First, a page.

Thousands of journalists, car enthusiasts, and fans will flock to Detroit for the next two weeks to experience the latest installment of the North American International Auto Show.
Over 50 new cars will be unveiled for the first time to the flicker of camera lights and cheers of the audience. Automakers also have reason to be joyful as the American auto industry has remerged with over 14.5 million vehicles sold in 2012, a 13 percent increase from 2011.
Some of the event’s highly anticipated products include the seventh-generation Chevrolet Corvette Stingray, BMW 4 Series, and Nissan Resonance. However, beyond the new aesthetic designs and increased horsepower of these car launches, there is another trend at large throughout all the auto companies–technology.
Automakers are increasingly integrating technology within car design and functionality. Manufacturers such as Ford are leading the way towards bringing the car in line with the smartphone generation. Ford has announced a new initiative entitled The Ford Developer Program, which provides software developers the tools to incorporate voice-enabled apps into its cars.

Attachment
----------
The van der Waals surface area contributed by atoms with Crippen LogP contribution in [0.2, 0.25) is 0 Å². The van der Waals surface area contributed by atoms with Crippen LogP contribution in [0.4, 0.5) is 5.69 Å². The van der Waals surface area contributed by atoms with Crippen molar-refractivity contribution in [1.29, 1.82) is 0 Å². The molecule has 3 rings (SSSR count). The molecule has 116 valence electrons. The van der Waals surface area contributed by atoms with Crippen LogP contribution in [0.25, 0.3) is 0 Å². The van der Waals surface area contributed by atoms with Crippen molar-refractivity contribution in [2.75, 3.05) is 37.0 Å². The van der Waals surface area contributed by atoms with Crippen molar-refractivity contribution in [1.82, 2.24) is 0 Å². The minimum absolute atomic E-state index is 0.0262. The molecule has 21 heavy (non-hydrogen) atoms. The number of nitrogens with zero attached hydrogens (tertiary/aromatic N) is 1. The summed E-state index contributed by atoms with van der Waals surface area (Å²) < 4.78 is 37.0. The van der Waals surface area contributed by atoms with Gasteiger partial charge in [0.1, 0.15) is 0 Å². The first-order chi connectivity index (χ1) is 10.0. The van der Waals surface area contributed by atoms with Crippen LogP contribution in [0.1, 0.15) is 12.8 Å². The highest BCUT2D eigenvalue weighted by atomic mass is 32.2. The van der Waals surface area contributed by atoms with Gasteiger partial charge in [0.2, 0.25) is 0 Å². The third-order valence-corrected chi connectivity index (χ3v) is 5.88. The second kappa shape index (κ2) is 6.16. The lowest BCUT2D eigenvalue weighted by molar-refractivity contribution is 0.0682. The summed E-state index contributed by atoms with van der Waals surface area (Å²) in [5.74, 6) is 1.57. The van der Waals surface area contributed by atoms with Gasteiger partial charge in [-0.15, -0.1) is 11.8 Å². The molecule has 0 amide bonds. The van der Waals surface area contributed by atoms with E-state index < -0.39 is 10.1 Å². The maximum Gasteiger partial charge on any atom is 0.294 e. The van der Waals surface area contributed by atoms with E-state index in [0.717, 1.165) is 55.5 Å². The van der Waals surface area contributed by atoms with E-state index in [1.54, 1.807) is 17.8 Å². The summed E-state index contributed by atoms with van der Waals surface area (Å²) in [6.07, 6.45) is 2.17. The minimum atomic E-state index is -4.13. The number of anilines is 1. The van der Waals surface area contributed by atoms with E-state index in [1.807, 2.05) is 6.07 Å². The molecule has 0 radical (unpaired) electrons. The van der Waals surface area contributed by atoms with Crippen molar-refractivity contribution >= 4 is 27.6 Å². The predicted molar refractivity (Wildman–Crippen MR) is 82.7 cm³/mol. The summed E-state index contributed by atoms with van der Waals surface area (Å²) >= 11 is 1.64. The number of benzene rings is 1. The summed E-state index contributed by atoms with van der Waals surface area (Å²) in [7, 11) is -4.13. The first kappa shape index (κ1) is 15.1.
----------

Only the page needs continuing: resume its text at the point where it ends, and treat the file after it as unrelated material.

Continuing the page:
So while you stroll through COBO and gaze at what the automakers have to offer, don’t forget to observe how automakers are integrating technology within the dashboard to incorporate the latest GPS systems, smartphone-compatible technology and more.
In addition, technology will play a center stage in the functionality of several car designs as manufactures focus on improving gas mileage and creating eco-friendly products. Several new cars as well as concepts will embrace the trend of hybrid and electrical motors including the Nissan Resonance and a new offering from Cadillac that was inspired by the success of the electric Chevy Volt.
And of course, the organizers of the Detroit Auto Show understand that guests will be using their smart devices throughout the auto show experience and they have provided users with an app to highlight exclusive photos and insider access. You can download it here.
Photo courtesy of The Detroit Free Press